London Psychiatric Hospital

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London Psychiatric Hospital
Established 1870
Opened 1872
Closed 1997
Current Status Demolished
Building Style Kirkbride Plan
Location London, ON
Alternate Names
  • London Ontario Asylum for the Insane
  • London Asylum
  • London Health Centre



[edit] History

The former London Asylum for the Insane (LAI) opened in 1870, and has transformed over the years in response to changing approaches to mental health care. In 1869 the provincial legislature appropriated $100,000 to build the London Asylum for the Insane, and 300 acres of land were purchased at $67 an acre. Older asylums at Malden and Orillia closed and were replaced by the new facility in London. The LAI was ready for occupation within 18 months of the site's purchase and its first patients arrived from Malden and Orillia in November 1870.

After its establishment, the LAI aimed to distinguish itself in the field of mental health care in Canada. The Asylum's first superintendent, Dr. Henry Landor, was an advocate of compassionate care, who believed in the restorative influence of a rural setting and the practical use of moral therapy. Landor encouraged the Province of Ontario to purchase of an additional 100 acres east of the original site for the erection of cottages that were intended to provide more comfortable and independent accommodation for long-term patients.

The main building featured a number of wards for different patients. Superintendents wished to create a sense of home life for the patients, and the building featured sitting rooms, solariums and balconies where they could relax. Patients in the main building were separated into paid and free wards. Patients who were able could pay between $1.50 and $2.75 per week for more comfortable surroundings and even private rooms. However, in 1871 only 4% of patients paid any fees.

Male and female patients lived apart, usually in dormitory-style rooms, but there were chances to socialize. The building featured a large dining area, where patients could eat together or receive visitors, an amusement hall, where church services were held until the chapel was built in 1884, and even a library, stocked with suitable material. These leisure spaces could be used by patients who had permission to move around the Asylum without chaperones. Other patients, such as those in the North Building, had to be supervised or were confined to their wards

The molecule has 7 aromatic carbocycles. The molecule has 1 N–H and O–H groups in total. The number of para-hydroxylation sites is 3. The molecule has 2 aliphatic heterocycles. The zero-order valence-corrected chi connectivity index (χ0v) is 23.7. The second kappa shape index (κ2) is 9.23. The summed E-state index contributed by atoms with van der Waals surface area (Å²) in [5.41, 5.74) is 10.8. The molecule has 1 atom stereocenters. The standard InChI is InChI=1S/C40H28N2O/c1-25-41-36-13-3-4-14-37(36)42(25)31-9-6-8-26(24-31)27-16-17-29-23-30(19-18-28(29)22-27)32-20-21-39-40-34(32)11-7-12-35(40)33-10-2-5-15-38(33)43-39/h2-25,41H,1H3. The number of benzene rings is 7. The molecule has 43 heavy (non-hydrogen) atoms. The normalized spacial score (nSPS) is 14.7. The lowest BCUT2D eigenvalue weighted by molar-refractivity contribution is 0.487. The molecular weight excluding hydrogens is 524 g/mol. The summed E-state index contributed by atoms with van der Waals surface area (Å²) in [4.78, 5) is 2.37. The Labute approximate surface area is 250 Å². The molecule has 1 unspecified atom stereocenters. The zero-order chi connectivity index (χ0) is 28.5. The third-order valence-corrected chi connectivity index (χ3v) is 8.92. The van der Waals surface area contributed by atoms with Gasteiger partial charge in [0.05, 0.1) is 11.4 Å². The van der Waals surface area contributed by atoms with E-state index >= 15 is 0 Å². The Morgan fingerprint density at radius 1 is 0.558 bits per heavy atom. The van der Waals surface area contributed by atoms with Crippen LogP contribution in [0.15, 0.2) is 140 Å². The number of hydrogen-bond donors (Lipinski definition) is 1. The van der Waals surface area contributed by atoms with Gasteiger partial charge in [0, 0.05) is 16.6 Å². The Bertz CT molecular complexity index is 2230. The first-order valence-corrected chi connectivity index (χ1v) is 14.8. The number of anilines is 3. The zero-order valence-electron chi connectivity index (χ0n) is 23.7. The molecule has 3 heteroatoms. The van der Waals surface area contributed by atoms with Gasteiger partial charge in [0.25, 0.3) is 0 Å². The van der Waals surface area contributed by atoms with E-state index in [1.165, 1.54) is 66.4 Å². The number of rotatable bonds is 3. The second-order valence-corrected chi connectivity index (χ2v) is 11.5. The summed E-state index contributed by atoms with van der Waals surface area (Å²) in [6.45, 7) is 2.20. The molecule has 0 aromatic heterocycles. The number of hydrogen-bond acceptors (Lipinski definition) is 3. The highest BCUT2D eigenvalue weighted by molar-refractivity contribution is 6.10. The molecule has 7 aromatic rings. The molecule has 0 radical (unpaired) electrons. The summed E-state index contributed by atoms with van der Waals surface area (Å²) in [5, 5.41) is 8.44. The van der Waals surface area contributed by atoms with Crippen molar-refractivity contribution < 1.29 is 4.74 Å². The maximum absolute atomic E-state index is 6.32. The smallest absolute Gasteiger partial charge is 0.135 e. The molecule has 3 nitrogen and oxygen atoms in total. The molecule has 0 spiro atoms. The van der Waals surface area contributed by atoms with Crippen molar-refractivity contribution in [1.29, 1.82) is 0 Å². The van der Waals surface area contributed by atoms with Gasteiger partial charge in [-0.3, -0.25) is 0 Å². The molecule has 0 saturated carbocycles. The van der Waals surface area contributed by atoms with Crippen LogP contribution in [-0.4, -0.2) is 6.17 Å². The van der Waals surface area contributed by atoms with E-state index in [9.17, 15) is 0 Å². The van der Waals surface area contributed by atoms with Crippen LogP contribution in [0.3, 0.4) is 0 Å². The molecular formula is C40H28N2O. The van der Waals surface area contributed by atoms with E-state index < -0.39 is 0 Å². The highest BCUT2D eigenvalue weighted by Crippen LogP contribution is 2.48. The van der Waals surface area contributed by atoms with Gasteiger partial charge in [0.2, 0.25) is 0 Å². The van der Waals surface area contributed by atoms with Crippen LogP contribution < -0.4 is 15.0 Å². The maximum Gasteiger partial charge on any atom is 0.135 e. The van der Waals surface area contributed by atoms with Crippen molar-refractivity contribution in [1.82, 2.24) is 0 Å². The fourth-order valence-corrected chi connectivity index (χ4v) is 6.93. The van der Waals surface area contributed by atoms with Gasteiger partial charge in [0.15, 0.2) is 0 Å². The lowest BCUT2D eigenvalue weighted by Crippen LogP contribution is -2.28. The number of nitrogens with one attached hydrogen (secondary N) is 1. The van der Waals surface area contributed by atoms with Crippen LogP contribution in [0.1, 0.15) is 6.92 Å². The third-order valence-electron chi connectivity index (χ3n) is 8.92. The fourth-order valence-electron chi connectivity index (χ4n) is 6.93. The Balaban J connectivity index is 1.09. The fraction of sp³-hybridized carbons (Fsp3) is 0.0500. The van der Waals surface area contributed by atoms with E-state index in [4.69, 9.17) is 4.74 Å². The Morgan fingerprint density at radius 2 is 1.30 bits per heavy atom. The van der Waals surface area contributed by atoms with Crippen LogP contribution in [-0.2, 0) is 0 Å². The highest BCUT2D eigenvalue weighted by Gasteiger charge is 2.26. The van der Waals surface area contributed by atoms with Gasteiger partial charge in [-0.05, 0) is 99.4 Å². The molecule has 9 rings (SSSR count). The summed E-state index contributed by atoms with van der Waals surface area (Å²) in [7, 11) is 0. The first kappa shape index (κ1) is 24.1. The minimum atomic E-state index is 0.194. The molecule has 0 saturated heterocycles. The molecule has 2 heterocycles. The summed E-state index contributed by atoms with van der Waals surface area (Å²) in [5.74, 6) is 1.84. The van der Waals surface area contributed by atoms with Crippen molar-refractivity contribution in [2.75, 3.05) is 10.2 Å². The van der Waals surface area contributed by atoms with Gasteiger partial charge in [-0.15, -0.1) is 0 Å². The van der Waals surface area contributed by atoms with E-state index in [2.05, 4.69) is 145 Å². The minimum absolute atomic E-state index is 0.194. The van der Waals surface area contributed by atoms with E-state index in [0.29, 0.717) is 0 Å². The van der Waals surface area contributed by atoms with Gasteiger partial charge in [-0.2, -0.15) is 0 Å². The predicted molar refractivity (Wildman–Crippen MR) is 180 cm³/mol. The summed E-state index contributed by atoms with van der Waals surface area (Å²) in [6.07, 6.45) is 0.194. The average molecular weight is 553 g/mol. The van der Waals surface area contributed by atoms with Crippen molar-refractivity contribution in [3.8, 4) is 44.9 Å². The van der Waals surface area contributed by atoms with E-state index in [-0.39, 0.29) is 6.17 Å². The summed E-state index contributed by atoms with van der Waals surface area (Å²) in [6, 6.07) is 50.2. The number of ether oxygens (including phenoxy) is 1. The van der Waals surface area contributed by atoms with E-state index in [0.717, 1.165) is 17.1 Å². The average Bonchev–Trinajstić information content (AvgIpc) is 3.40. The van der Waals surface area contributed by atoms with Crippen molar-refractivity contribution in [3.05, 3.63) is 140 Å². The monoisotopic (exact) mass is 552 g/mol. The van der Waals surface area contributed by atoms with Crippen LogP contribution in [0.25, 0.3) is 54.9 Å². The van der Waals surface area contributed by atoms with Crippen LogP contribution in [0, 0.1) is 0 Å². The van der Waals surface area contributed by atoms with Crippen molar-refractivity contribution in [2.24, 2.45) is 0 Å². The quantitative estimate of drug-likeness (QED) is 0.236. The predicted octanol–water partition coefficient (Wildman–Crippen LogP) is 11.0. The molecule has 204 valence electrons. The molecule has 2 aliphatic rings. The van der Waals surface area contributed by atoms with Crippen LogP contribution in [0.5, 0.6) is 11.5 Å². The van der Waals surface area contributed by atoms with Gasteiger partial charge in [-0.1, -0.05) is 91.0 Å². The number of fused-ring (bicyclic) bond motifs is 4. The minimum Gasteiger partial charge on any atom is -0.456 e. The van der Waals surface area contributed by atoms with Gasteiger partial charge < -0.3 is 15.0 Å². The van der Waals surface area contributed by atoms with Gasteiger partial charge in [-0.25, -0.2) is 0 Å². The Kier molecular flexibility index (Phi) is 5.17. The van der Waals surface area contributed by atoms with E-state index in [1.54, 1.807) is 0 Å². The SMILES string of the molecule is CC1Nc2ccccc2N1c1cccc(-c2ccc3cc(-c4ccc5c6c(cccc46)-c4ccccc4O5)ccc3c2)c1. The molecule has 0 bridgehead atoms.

In 1903 the Medical Examination building was opened on asylum grounds. The hospital had been using the old amusement hall in the main building as an infirmary, but it quickly became apparent that a larger space was needed, as this room only accommodated 40 patients. It was also located up 3 flights of stairs, which was inconvenient for the more elderly patients. Like the main asylum building, the new building offered both dormitories and individual rooms for patients as well as dining rooms and sunrooms where patients could relax and socialize. The building's central block was used as a nurses' home, a great improvement over their previous rooms in the patients' wards.

Dr. R. Maurice Bucke wanted to ensure that the LAI had the most technologically advanced medical building, and, after touring similar medical buildings in the United States, helped design the building plan. Its upper floors featured operating rooms, which were aided by large skylights in both wings, and could be reached by elevator. The Asylum also offered patients on-site specialists, such as optometrists, dentists and internal specialists, and their offices would have likely been in the medical exam building. Dr. Bucke had asked for this type of hospital on the asylum grounds since the 1880s, when doctors began to prefer to isolate different patients to offer more specialized health care.

In 1908 it was decided that the building would better serve the asylum as a reception hospital. This hospital had two functions. It served as the initial housing for new patients, where doctors could assess a patient's health without introducing them to the main wards. It also served as a hospital for acute patients. These short-term patients might stay for a few months to a few years, and enjoyed the latest technologically advanced cures, such as showers, massages and continuous baths. Superintendents were quick to argue that this hospital was similar to any general hospital, where a patient's health was assessed and improved as much as possible, and was much different from the chronic wards found in the main building.

Patients now recognized as developmentally challenged were labelled "idiots" during the Victorian period. These patients were diagnosed as having a permanent condition, usually from birth. They often lacked the ability to fully care for themselves, and required more constant attention. These individuals were segregated in a special branch of the Asylum called the Idiot Branch. In this branch, soon known as the Refractory Branch and later referred to as the North Building, patients received more specialized care.

As the 20th century began to take shape, attitudes towards mental health care changed and the medical understanding of mental illness continued to develop. Control of all mental health care facilities in Ontario transferred from the Inspector of Prisons and Public Charities to the Department of Health in the 1930s. As part of this initiative, the LAI was renamed the Ontario Hospital for the Mentally Ill, London in 1932. In 1968 it was renamed the London Psychiatric Hospital (LPH). Now, 138 years later, what began as the London Asylum for the Insane has emerged as St. Joseph's Regional Mental Health Care London, one of the leading mental health care providers in Ontario.

[edit] Images of London Psychiatric Hospital

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